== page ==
Fifty years ago, 10 days in space pushed human spaceflight forward with spectacular, groundbreaking testing. On March 3, 1969, a Saturn V rocket launched three brave astronauts into low Earth orbit as part of Apollo 9, a mission on which the crew tested the spacecraft that would later land humans on the lunar surface.
The second mission to be launched into orbit by a Saturn V rocket, Apollo 9 was the third crewed mission in the U.S. Apollo program. Apollo 9 saw the first flight of the command and service module (CSM) with the Apollo lunar module (LM). Aboard Apollo 9 was Cmdr. James McDivitt, command module pilot Dave Scott and LM pilot Rusty Schweickart.
As the NASA-produced Apollo 9 documentary “Three to Make Ready” from 1969 highlights, the Apollo 9 mission was not only critical to a future moon landing; it also tested technologies and capabilities that, at the time, were cutting-edge. As Schweickart told Space.com, while the testing done in space during that mission may seem “incidental” compared to the work astronauts have now done aboard the International Space Station, it was monumental at the time.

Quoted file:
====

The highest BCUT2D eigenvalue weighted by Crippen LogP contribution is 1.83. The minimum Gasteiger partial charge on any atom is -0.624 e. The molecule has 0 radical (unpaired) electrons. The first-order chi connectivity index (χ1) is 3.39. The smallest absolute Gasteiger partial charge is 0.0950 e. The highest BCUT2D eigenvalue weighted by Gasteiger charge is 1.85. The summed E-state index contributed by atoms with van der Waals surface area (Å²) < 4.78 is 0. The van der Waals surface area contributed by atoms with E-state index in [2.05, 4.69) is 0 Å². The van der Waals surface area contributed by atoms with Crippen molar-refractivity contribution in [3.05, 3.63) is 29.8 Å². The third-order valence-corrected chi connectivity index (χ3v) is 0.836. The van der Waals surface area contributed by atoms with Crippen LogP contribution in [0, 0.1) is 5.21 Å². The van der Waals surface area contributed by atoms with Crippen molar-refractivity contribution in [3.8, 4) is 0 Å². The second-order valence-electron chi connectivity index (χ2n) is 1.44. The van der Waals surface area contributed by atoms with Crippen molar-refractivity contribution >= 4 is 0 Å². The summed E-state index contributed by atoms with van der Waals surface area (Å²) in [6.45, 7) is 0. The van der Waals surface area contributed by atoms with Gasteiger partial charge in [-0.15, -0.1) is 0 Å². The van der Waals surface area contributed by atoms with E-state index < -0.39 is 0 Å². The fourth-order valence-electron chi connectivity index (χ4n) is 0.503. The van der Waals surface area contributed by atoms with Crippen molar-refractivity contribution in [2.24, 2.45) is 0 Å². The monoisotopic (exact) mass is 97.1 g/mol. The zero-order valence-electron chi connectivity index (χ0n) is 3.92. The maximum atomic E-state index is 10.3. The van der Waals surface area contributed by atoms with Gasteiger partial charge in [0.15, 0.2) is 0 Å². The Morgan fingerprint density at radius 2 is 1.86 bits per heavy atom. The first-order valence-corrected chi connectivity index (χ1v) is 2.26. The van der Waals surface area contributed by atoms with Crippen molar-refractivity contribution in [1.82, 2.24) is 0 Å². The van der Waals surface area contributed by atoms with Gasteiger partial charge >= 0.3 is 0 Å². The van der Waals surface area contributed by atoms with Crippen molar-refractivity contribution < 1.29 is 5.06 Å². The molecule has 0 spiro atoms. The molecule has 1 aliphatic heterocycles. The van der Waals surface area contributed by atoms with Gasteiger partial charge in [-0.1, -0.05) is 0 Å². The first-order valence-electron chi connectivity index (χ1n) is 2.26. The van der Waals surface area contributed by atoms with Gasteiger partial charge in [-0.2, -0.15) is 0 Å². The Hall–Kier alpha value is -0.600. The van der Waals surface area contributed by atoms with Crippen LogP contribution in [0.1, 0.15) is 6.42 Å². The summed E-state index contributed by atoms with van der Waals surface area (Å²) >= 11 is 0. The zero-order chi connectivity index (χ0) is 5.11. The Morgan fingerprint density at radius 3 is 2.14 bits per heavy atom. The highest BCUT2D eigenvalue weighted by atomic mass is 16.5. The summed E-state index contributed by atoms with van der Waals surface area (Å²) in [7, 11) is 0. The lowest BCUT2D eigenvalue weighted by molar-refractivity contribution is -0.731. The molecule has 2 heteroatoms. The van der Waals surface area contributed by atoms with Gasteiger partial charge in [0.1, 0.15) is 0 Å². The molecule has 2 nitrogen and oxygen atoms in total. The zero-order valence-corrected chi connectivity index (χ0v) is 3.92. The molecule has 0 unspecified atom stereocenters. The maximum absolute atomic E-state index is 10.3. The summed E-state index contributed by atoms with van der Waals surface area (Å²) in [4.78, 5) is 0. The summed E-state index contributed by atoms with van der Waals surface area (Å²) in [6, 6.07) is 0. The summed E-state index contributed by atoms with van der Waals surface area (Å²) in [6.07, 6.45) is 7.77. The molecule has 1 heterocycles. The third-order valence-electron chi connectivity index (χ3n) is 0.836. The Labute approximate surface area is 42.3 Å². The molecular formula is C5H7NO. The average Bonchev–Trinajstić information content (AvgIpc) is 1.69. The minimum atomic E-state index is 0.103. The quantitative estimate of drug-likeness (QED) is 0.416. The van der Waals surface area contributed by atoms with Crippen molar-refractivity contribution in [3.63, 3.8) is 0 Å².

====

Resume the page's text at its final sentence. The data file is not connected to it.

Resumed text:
Of all the groundbreaking testing completed during the mission, perhaps the most obviously critical for the lunar landing was the LM testing Schweickart did. Although it was the spacecraft’s first test in outer space, Schweickart wasn’t the least bit nervous, he told Space.com.
The training and experiences he’d had as a fighter pilot were far more nerve-wracking, he said. “Not always, but certainly in my case and in the case of most of the people back then, you’ve been flying high-performance fighter jets around in situations which are, in some sense, more dangerous,” he said. Schweickart also commended the extensive training he received at NASA, saying that because of this preparation, “I certainly never felt the least bit of fear or anxiety about coming out of it alive.”
Apollo 9 paved the way for the lunar landing that took place just a few months later in 1969. Today, unlike during the Apollo era, international partners collaborate instead of compete (for the most part) in space exploration, and commercial entities have sprung up, eager to explore the possibilities of private space enterprise.
Schweickart, for one, is thrilled about the evolution of spaceflight. “I think it’s fantastic,” he said, “the entrepreneurial juices that began flowing again within space exploration with commercial spaceflight coming into play has been a tremendous reinvigoration of space activity.”